|Portrait of Jiu Fen by Ch'ng Kiah Kiean|
Serendipity led us to Jiu Fen, an old gold mining town at the base of Keelung Mountain north of Taipei. Our trip began in Tainan, but we quickly realized our friends were consumed with preparations for the Oolong Conference the following week. We decided that the best thing to do might be to leave town. Later that day, a new tea friend invited us to brewing demonstration in Taipei. I found a name card for an old teahouse in Jiu Fen that someone had previously recommended to me. I am not sure precisely where or when this name card came into my possession. But, nonetheless, it was there and the teahouse manager’s name scribbled on top. I showed the card to a tea friend who said, “Ah, she is a very friendly person. If you choose to go, be sure and let me know so that I can contact this person. She will be a good host.” In this way, our trip north unfolded, one piece at a time.
The next morning we boarded a bus bound for Taipei, which is actually quite comfortable and almost as quiet as traveling in Switzerland. A few hours later, we pulled into the Taipei bus station, which is now part of a multi story intricate transportation hub connecting the high speed rail, local trains, buses, and subway system. This sleek system leaves one wondering where America has gone wrong with its public transportation options. As soon as we arrived at the bus station, we took a short walking tour of the station, including an underground mall that extends six floors below ground. (In Taipei, space is extremely limited. As a result, one can either go down or up. For an entire semester, I attended a Mandarin Chinese class on the seventh floor, underground. This is not recommended for the claustrophobic.)
|Creative food cart in the Creative Park|
We boarded a local train to take us to the Creative Park. It was here that we planned to attend a free tea service, fashioned after the tea events of old. The Creative Park pulsed with activity: families meandered through outdoor art exhibits and teenagers restlessly waited in line for a rock concert. The tea tasting, however, proved to be a very low key affair in a secluded pavillion. We were introduced to an authentic Dong Ding tea and enjoyed sipping tea with new friends. The hosts brewed the tea light so that it was sweet; which makes tea more appealing to a wide audience.
Later, we ventured to another section of town and enjoyed dumplings and cucumber salad from one of Taiwan's most famous dumpling houses. Here, the multi-lingual staff cheerfully hosts guests from all over the world. At least 15 chefs, all clad in white, bustled about in the steam-filled kitchen preparing the dumplings. They were soft and light--little pillows filled with a burst ginger and delicate greens. The food here is truly outstanding and it’s a shame that I did not get more pictures to drool over.
As evening approached, we decided to spend the night in Jiu Fen. Luckily the manager of the tea shop, Miss Zhang, was able to secure us a room for the night. This was no small feat, given our late notice and the fact it was a holiday. We were lucky!
Our host instructed us to take the bus to Jiu Fen and then call the hotel owner as soon as we arrived at the local 7-11. This seemed straightforward, but soon it became obvious that not that many locals travel to Jiu Fen by bus. After finding the right bus, which was a small trick, we were off. It was an old bus, bearing little resemblance to the modern vehicle that carried us swiftly to Taipei earlier that day. Every time we hit a small bump, the shocks would screetch and shimmy. It was like riding on an old boxspring mattress. We bounced through road improvement: Screetch, Screetch, Screetch. We hit potholes: SCREETCH, SCREETCH, SCREETCH. This went on for a while at which point I realized that some nostalgic part of me has grown fond of such experiences over the years. We inched slowly out of Taipei, making stops seemingly every 50 feet. Clearly, this was an incremental journey, and suddenly it occurred to us that neither one of us knew where we were going or how long it would take.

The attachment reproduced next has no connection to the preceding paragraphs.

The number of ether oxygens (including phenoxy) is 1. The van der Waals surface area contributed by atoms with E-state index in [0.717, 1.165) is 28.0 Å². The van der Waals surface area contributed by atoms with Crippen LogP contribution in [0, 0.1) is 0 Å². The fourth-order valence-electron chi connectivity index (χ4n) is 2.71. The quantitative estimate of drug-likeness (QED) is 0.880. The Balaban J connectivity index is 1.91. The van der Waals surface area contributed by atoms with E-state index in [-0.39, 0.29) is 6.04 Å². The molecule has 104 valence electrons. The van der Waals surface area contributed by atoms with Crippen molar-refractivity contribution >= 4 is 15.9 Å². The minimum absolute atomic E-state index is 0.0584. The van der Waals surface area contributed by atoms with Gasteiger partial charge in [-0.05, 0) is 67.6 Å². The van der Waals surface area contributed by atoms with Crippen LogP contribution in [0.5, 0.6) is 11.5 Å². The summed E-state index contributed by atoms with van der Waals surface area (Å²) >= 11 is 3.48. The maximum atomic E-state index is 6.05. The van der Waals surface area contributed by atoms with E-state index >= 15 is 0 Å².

Finally at one stop, the driver refused to take any more passengers. “No more local service,” he said, explaining that we were heading onto the freeway. After closing the doors and heading up the freeway on ramp, we were zooming over the nicely paved freeway, and the bus was quiet, except for the occasional grinding of gears and the roaring sound of the aged engine working to catapult the bus at a speed that seemed just a little too fast for this old bus. But this also somehow felt familiar. Going to this place for the first time, with only a vague idea of how far it was, it seemed as though I had lost track of time all together. Although the total travel time was probably around an hour, since I didn't know when we would reach the point marking our final destination, it seemed that minutes were lasting longer, and that time was moving at a slower speed than normal. But it was dark and soon we began passing through cool little towns that had a totally different vibe and culture. One of the great things about Taiwan is that it has maintained a great deal of regional diversity.
|Jiu Fen's welcoming committee was ever so thoughtful.|
As we climbed into the mountains for the final ascent the excitement continued to build. The bus lurched around tight turns creating an even higher pitch. Climbing the through the curves in the dark, the view unfolded to epic proportions. Misty hills, far away temples set ablaze by lighting and soon Katie questioned the existence of a 7-11 in such a setting.
Stay tuned for Part 2…